‘The fear of the implementation of CAA and NRC has somewhat increased, especially among Muslims’

Advocate Nadeem Siddiqui offering free consultation to people coming to him for help in his Nagpada office in Mumbai. | Photo Credit: Special Arrangement


At 10.15 in the night during Ramzan, the roads leading to Nagpada junction in Mumbai Central are bustling with actvity. But in one of the bylanes, less than five minutes on foot from the junction, 43-year-old advocate Nadeem Siddiqui is back to work in his office after the evening prayers and iftar, helping people with free legal advice to ensure that their identity documents are free from discrepancies. Students who wish to avail scholarships for higher studies abroad also come to him for help.

There are people waiting in line outside his office, which has a seating arrangement for up to four persons to be aided at a time. Even during Ramzan, Mr. Siddiqui, aided by four volunteers, was available from 2 p.m. to 5 p.m. and again from 10 p.m. until midnight every Monday to Saturday. Fifty-two-year-old Mohammad Asif, who works in Mumbai Central but resides in Mira Road which is 40 km from Nagpada, has come to seek advice on how to get a few mistakes corrected in his documents as he feels that the National Register of Citizens (NRC) will soon be implemented across the country, especially after the notification of the Citizenship Amendment Act (CAA) rules last month. The current NRC is a list of people who have been able to prove that they were in Assam before the midnight of March 24, 1971, the eve of the war in which Bangladesh won independence from Pakistan.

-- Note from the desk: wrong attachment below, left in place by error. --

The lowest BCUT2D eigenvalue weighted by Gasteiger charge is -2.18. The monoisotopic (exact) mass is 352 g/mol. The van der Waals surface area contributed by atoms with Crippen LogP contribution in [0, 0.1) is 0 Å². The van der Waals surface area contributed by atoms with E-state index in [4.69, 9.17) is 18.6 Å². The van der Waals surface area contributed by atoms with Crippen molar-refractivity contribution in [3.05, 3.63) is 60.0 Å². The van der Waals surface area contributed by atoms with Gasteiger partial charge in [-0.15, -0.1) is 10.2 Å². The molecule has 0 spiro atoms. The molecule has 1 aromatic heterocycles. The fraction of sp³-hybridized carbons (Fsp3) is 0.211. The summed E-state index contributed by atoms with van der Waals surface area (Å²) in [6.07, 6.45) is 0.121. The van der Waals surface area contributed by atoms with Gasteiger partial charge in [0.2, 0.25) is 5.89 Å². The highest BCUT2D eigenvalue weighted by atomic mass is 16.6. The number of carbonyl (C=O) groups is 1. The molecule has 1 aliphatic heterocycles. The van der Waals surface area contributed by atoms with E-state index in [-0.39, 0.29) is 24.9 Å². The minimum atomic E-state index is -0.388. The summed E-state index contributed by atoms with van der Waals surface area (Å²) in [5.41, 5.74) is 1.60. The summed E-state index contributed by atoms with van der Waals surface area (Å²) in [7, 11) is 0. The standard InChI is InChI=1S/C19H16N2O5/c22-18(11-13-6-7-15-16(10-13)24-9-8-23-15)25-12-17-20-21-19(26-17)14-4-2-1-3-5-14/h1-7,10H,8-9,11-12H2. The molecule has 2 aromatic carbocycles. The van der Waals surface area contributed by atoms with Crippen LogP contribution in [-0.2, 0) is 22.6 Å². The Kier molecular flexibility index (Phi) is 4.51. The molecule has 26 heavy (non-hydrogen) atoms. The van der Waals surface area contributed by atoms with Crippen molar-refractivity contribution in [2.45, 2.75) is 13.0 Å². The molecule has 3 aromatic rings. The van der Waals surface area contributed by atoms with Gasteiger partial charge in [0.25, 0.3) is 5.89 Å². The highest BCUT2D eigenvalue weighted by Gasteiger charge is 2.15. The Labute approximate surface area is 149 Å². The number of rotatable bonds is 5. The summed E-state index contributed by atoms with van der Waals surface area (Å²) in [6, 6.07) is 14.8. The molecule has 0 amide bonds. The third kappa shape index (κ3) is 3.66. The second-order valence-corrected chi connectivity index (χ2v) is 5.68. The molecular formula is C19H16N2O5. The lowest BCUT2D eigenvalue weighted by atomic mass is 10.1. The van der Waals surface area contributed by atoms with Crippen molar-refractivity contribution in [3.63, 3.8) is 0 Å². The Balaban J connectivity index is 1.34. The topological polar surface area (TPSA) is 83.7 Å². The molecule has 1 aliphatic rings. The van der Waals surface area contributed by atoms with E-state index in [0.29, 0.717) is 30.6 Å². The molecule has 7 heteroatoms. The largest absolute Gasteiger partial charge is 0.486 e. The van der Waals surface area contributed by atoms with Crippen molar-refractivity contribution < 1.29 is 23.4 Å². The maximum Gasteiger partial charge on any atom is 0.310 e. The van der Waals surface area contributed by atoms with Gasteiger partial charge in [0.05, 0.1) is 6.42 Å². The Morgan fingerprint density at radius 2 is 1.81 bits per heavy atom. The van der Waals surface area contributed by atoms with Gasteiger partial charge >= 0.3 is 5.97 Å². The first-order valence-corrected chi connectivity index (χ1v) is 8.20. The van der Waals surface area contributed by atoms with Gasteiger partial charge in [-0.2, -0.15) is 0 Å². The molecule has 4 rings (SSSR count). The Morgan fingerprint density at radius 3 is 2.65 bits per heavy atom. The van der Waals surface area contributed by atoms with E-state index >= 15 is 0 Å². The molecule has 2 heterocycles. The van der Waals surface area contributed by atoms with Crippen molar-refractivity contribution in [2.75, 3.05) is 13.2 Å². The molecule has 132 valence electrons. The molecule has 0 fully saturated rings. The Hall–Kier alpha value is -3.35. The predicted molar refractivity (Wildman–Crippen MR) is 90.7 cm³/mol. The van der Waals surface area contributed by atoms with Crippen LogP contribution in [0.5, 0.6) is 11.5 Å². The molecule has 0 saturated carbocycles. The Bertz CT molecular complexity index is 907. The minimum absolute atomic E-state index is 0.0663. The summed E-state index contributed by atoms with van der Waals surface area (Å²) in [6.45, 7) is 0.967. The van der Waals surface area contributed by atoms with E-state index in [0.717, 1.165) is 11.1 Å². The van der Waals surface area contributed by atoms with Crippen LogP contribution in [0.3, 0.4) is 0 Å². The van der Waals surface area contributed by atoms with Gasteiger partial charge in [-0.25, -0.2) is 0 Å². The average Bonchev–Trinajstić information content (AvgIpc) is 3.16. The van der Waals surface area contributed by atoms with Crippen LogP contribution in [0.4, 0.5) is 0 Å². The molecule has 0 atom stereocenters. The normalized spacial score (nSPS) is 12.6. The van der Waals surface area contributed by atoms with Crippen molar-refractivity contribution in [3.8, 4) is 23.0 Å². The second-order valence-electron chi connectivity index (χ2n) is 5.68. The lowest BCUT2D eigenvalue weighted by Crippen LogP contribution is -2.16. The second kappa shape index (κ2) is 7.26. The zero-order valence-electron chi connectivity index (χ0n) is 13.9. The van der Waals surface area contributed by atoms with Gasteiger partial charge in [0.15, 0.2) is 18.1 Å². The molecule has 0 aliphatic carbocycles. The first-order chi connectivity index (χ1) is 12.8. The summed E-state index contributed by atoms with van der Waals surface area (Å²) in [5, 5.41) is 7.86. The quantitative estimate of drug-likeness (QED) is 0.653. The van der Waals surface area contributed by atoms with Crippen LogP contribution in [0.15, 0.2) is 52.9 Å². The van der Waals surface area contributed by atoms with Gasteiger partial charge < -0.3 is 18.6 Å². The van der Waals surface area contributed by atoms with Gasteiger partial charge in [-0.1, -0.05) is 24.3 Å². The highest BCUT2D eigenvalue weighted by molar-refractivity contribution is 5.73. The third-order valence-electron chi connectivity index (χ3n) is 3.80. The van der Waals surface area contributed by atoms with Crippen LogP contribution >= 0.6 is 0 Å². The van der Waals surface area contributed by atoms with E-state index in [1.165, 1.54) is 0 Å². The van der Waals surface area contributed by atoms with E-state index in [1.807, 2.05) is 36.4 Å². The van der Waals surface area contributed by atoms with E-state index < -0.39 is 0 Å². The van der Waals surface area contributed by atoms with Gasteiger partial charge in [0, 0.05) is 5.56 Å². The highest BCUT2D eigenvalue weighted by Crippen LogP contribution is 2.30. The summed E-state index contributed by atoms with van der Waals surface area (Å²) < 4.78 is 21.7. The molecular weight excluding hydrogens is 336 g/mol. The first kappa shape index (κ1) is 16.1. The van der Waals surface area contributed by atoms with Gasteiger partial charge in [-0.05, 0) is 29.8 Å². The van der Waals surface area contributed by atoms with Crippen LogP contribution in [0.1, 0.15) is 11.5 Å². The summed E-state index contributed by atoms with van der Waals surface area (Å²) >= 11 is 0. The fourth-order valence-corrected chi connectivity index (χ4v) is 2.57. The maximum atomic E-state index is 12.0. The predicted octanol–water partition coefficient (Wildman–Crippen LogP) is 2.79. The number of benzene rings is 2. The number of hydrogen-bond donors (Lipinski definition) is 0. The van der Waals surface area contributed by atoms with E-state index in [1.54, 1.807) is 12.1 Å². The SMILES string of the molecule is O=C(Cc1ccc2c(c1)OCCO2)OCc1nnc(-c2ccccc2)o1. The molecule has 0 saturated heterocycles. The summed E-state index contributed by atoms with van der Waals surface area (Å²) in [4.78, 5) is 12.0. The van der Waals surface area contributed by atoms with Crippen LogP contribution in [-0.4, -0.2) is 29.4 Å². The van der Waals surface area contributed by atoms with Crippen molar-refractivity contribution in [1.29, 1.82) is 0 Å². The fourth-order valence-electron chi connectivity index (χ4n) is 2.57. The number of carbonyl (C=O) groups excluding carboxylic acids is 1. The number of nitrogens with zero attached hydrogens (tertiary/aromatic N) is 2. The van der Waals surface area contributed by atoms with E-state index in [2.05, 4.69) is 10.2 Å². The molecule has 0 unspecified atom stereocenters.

Name game

The final draft of NRC excluded 19.06 lakh people of the 3.3 crore people who had applied for inclusion in Assam. While the exercise was done to document the legal citizens of India so that the illegal immigrants can be identified and deported, critics have held their opinion that the government could use the list to deprive some Muslims, who could be marked as doubtful citizens, since CAA paves the way for granting citizenship to undocumented non-Muslim migrants from Pakistan, Bangladesh and Afghanistan who entered India before December 31, 2014.

This story was originally published in thehindu.com. Read the full story here.